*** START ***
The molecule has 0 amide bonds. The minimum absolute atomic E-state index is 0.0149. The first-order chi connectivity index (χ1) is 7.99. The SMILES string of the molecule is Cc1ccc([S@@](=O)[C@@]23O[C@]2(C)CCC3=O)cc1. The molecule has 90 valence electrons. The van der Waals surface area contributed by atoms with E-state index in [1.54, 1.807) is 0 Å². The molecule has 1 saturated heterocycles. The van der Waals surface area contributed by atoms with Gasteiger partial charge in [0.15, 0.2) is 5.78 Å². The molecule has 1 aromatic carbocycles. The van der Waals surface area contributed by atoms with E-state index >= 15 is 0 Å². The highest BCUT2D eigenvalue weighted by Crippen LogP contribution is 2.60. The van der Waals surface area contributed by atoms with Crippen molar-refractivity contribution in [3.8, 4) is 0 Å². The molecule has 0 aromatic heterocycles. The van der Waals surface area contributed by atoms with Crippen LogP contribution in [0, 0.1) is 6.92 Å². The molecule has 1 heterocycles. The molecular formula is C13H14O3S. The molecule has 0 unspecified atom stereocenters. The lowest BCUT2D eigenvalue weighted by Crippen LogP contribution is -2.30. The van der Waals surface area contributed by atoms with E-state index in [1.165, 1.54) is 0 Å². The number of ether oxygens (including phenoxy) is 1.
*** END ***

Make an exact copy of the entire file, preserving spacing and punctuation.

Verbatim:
The molecule has 0 amide bonds. The minimum absolute atomic E-state index is 0.0149. The first-order chi connectivity index (χ1) is 7.99. The SMILES string of the molecule is Cc1ccc([S@@](=O)[C@@]23O[C@]2(C)CCC3=O)cc1. The molecule has 90 valence electrons. The van der Waals surface area contributed by atoms with E-state index in [1.54, 1.807) is 0 Å². The molecule has 1 saturated heterocycles. The van der Waals surface area contributed by atoms with Gasteiger partial charge in [0.15, 0.2) is 5.78 Å². The molecule has 1 aromatic carbocycles. The van der Waals surface area contributed by atoms with E-state index >= 15 is 0 Å². The highest BCUT2D eigenvalue weighted by Crippen LogP contribution is 2.60. The van der Waals surface area contributed by atoms with Crippen molar-refractivity contribution in [3.8, 4) is 0 Å². The molecule has 0 aromatic heterocycles. The van der Waals surface area contributed by atoms with Crippen LogP contribution in [0, 0.1) is 6.92 Å². The molecule has 1 heterocycles. The molecular formula is C13H14O3S. The molecule has 0 unspecified atom stereocenters. The lowest BCUT2D eigenvalue weighted by Crippen LogP contribution is -2.30. The van der Waals surface area contributed by atoms with E-state index in [1.165, 1.54) is 0 Å². The number of ether oxygens (including phenoxy) is 1.